Judy Brennan, who oversees the district's enrollment and transfer office, disagrees that the current policy promotes inequity. She says the new numbers show that the differences in schools are more of a reflection of neighborhood socioeconomics, not the transfer policy.
'There's these big gulfs due to where we live,' she said. 'There's not fairness and equity between every school in the district. Even if you have a very fair and equal process, in the end you need to think it's not about this lottery process, it's about all the other things going on.'
Good ideas may be copied
As far as strengthening the neighborhood schools, Brennan said several are working on their own improvement plans or creating new options for students, such as the Young Women's Academy on the Jefferson Campus.
Brennan's staff also has formed some early recommendations to the school board in hopes that the policy will be tweaked and improved, not overhauled.
The recommendations include replicating thriving programs across the district, coming up with strategies for unpopular school choices and providing extra support (such as social services) to the low-income students who transfer to other schools, because their federal Title I money doesn't follow them to other schools.
'When you set up unique programs that really can attract and retain and support really high-achieving kids, you're also giving those high-achieving kids a reason to leave the neighborhood,' she said. 'It's a tough issue but it's a global issue, not unique to Portland or our policy.'
The school board implemented the current policy in 2002, which created a lottery of transfer requests designed to promote equity and diversity throughout the district.
The policy has undergone various changes over the years, due to No Child Left Behind and other external forces.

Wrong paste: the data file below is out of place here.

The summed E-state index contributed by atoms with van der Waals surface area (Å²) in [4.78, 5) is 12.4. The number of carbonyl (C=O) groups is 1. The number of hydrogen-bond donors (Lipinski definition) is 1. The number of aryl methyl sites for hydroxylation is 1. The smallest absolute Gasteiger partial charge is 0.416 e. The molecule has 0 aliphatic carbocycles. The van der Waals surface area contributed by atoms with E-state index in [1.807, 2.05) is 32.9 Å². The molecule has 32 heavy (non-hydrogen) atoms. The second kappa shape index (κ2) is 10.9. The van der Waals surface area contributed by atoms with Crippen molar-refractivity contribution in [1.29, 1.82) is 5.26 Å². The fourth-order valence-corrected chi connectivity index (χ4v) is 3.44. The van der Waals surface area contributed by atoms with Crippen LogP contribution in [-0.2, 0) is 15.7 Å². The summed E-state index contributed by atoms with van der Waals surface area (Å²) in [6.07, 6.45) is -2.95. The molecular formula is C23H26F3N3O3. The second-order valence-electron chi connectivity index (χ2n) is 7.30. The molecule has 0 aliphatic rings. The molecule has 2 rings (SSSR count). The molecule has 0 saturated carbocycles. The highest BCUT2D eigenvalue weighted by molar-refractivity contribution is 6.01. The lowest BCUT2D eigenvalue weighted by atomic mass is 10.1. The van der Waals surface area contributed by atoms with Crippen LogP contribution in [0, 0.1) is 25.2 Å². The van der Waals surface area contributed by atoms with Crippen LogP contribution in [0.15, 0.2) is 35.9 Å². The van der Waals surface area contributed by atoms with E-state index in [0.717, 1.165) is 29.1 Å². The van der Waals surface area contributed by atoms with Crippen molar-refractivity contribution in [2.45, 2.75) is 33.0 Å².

The June 2006 audit made two other major charges, one being that Portland's transfer policy is too complex.
Brennan concedes that there are operational complexities that must be worked out, but that Portland's policy is 'less complex and far more flexible' than similar districts school leaders looked at. It's also the only one that guarantees students placement in their neighborhood school.
Brennan said that since the audit, her office has taken some actions to improve the process such as posting the number of slots available at each school so parents could do some planning.
The transfer office Web site (www.enrollment.pps.k12.or.us) also has been streamlined, and there's more content in languages besides English.
Finally, the audit charged that Portland's transfer policy decreases diversity and achievement in the schools. Yet several map overlays show minimal differences in most schools' achievement before and after transfers.
The socioeconomic makeup of each school cluster (judged by percentage of students on free and reduced lunch) shows not much change either. For instance, schools in the Lincoln High School cluster began with a 9 percent free and reduced lunch rate before transfers and 11 percent rate afterward; in the Marshall cluster, it's 69 percent beforehand and 75 percent afterward.
Both schools are the furthest from the district's average of 44 percent on free and reduced lunch, but making all schools hit that level is not a stated goal of the district, Brennan said.